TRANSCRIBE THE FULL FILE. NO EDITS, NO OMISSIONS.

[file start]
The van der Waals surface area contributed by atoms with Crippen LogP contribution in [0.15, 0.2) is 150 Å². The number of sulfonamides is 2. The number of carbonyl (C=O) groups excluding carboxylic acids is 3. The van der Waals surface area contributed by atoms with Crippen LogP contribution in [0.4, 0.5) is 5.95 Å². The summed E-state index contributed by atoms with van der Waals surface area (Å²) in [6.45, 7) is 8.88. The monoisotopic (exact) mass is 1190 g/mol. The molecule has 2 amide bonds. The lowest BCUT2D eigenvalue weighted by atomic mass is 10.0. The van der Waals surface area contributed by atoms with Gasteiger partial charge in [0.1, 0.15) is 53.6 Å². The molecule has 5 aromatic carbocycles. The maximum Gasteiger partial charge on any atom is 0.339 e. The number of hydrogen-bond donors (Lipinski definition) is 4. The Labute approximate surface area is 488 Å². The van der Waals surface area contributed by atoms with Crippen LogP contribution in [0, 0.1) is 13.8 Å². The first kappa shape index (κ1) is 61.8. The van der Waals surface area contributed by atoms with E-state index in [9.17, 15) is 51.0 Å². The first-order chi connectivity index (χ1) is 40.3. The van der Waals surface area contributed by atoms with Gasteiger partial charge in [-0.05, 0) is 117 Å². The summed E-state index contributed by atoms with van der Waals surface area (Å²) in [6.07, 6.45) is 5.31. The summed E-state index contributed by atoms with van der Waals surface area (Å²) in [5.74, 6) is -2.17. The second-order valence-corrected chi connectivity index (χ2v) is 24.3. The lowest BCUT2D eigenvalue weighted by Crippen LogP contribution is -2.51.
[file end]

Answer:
The van der Waals surface area contributed by atoms with Crippen LogP contribution in [0.15, 0.2) is 150 Å². The number of sulfonamides is 2. The number of carbonyl (C=O) groups excluding carboxylic acids is 3. The van der Waals surface area contributed by atoms with Crippen LogP contribution in [0.4, 0.5) is 5.95 Å². The summed E-state index contributed by atoms with van der Waals surface area (Å²) in [6.45, 7) is 8.88. The monoisotopic (exact) mass is 1190 g/mol. The molecule has 2 amide bonds. The lowest BCUT2D eigenvalue weighted by atomic mass is 10.0. The van der Waals surface area contributed by atoms with Gasteiger partial charge in [0.1, 0.15) is 53.6 Å². The molecule has 5 aromatic carbocycles. The maximum Gasteiger partial charge on any atom is 0.339 e. The number of hydrogen-bond donors (Lipinski definition) is 4. The Labute approximate surface area is 488 Å². The van der Waals surface area contributed by atoms with Crippen LogP contribution in [0, 0.1) is 13.8 Å². The first kappa shape index (κ1) is 61.8. The van der Waals surface area contributed by atoms with E-state index in [9.17, 15) is 51.0 Å². The first-order chi connectivity index (χ1) is 40.3. The van der Waals surface area contributed by atoms with Gasteiger partial charge in [-0.05, 0) is 117 Å². The summed E-state index contributed by atoms with van der Waals surface area (Å²) in [6.07, 6.45) is 5.31. The summed E-state index contributed by atoms with van der Waals surface area (Å²) in [5.74, 6) is -2.17. The second-order valence-corrected chi connectivity index (χ2v) is 24.3. The lowest BCUT2D eigenvalue weighted by Crippen LogP contribution is -2.51.